Global footprint for SA veldskoen
By Kevin Ritchie - May 29th, 10:17
Prince Harry wears them, Ashton Kutcher bought a share in the company that makes them and these days some brides even get married in them. We’re talking about the common or garden South African veldskoen, but there’s nothing ordinary about these shoes with their zany different coloured soles available in a seven-colour spectrum.
The shoes are the brainchild of three dotcom entrepreneurs, who all met at Pretoria Boys’ High in the early to mid-’90s: Ross Zondagh, Nic Latouf and Nick Dreyer. Zondagh and Dreyer were watching the South African team at the Rio Olympics in August 2016 and – like the rest of the country – were aghast at the team’s fashion faux pas; from the ill-fitting and garish tracksuits to the actual competition kit.
Nothing suggested the team was South African. They asked themselves what would be and came up with veldskoen, the humble South African leather shoe that would inspire the Chukka or desert boot, but unlike anything that had ever been seen; handmade with colourful laces to match the soles, or mixed and matched if you owned more than one pair.
“We needed a smart guy to tell the story, which is why we approached Nic (Latouf) and that’s how DORP (Digital Online Retail Products) was started, as an e-commerce portal and platform to tell a cool story about a particular product and get people excited about it. We didn’t want to be another mall type e-commerce business selling hundreds of different products from one site.”
And so Veldskoen was born – to the derision of everyone who heard about it.
“Everyone laughed at us,” remembers Dreyer.
“We told them about our wonderful new venture and their response was ‘don’t give up your day job!’” laughs Latouf, but all of it just spurred them on. The business model is designed to be scalable so that the product can go global – which is literally what happened.
A 49% percent acquisition of DORP by Long4Life, the lifestyle venture capital company which also owns Sportsman’s Warehouse, Outdoor Warehouse, and Sorbet, allowed the company to expand into the UK and European markets.
Then The Times of London reported that Prince Harry had been seen wearing a pair of the red-soled shoes.
“The quality of the Royal family as a brand magnet cannot be underestimated,” says Zondagh, “wow, what an impact that story had on the business.”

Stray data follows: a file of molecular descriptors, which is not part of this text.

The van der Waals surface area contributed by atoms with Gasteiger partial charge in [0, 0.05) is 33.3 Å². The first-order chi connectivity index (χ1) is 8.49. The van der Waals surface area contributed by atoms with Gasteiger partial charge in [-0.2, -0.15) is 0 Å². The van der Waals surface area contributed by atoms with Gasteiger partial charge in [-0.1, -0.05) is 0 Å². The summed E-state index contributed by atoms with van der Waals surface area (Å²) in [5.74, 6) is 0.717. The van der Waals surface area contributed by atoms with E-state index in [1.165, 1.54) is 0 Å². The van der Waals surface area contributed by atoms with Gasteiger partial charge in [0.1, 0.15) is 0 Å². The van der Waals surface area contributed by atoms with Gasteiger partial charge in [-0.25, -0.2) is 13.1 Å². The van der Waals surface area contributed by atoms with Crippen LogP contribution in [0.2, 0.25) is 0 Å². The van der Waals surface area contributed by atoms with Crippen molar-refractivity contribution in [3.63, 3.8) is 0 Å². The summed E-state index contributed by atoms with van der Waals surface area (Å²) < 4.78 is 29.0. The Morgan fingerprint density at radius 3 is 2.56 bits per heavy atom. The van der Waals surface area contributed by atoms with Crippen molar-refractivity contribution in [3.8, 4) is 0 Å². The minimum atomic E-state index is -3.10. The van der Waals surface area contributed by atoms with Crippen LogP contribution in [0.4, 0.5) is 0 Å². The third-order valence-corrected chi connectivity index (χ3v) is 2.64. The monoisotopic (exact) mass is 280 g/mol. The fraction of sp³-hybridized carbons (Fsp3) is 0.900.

Kutcher and Mark Cuban, the Shark Tank investor’s involvement has been as high-profile and just as important for the brand’s venture into the US market, as Dreyer says: “America is an incredibly tough market, there are many stories of people losing the shirt on their back so to have a celebrity endorsement – and the necessary funding and infrastructure – is critically important to break through.”
Today, the all South African business is growing, with the head office in Cape Town, while the factory in Durban produces up to 3 500 pairs of bespoke shoes every month shipping them across the country and to Europe, UK, and the US.
The success has been such that the three entrepreneurs have now introduced a specific woman’s range dubbed “Vellies”, and a uniquely South African take on the 1960s Chelsea boot, and even a line of unique slip slops dubbed, as you might imagine: Plakkies, with more fashion innovations in the pipeline later this year.
The driving force behind it all remains re-imagining a uniquely local icon and creating an international brand that South Africans can be proud of – there’s even a special range of green veldskoens with the Springbok rugby logo embroidered on the side. It doesn’t matter how big the brand gets, nothing will change that, says Latouf; “Our DNA is SA, our factory is here, we’re here, we’re not going anywhere else.”
And their wives?
“They don’t laugh about it anymore,” says Zondagh, “they might laugh at other things…”
"They can’t,” chips in Dreyer, “they’re all involved in the business now too.”
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